146 Net protein contribution of feedlots from 2006 to 2017 | Academic Article individual record

Abstract Feedlot efficiency has increased as technologies are adopted and new feed ingredients, generally byproducts, have become available and readily incorporated. To evaluate the effect of diet changes and feedlot production over time on net protein contribution (NPC), a deterministic NPC model was used. Lot level production data from 2006 to 2017 for 8 commercial feedlots was used. Ingredient and nutrient composition were collected for a representative starter and finisher diet fed for each year and feedlot combination. Net protein contribution was calculated by multiplying the ratio of human-edible protein (HeP) in beef produced to HeP in feed by the protein quality ratio (PQR). A NPC <1 indicates a production system is positively contributing to meeting human protein requirements, whereas a NPC > 1 indicates competition with humans for HeP. Regressing NPC on year evaluated temporal change in NPC, and feedlots were categorized as increasing (INC; slope < 0) or constant (CON; slope = 0). Four feedlots were categorized as INC and 4 were CON. A common slope was estimated for CON and INC for PQR (P ≥ 0.79). Slopes of INC and CON differed for byproduct and cereal grain inclusion (P ≤ 0.01). Feedlots categorized as INC reduced HeP consumed by 2.39% per year, but CON feedlots did not (0.28%). Cattle received and shipped by INC were lighter than CON cattle (P > 0.01). Both feedlot types tended to improve HeP gained (0.1 kg per year; P = 0.10). Differences in slope for INC and CON were observed for conversion efficiency of HeP (P > 0.01). Net protein contribution increased 0.027 units per year for INC (P > 0.01) and was 0.94 in 2017. Net protein contribution by the feedlot sector increased from 2006 to 2017 as a result of using less human-edible feeds to produce human-edible beef protein.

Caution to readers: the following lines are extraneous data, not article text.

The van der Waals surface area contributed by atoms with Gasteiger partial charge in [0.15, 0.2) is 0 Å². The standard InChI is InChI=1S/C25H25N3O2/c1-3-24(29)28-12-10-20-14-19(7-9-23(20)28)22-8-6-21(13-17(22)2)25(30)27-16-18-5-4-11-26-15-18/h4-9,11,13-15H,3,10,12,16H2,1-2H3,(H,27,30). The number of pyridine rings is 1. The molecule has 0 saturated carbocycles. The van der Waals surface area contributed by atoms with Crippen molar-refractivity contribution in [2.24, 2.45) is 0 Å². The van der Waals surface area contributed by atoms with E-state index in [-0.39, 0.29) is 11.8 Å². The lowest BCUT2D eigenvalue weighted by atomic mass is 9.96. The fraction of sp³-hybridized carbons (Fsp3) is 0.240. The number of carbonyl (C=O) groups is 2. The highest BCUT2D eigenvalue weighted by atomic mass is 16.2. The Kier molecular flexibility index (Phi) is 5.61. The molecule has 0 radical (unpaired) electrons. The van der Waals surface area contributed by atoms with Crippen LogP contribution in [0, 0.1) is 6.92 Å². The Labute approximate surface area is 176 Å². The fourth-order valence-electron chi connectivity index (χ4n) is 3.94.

author list (cited authors)
Baber, J., Sawyer, J., Holland, B., Karr, K., Word, A., & Wickersham, T.
publication date
published in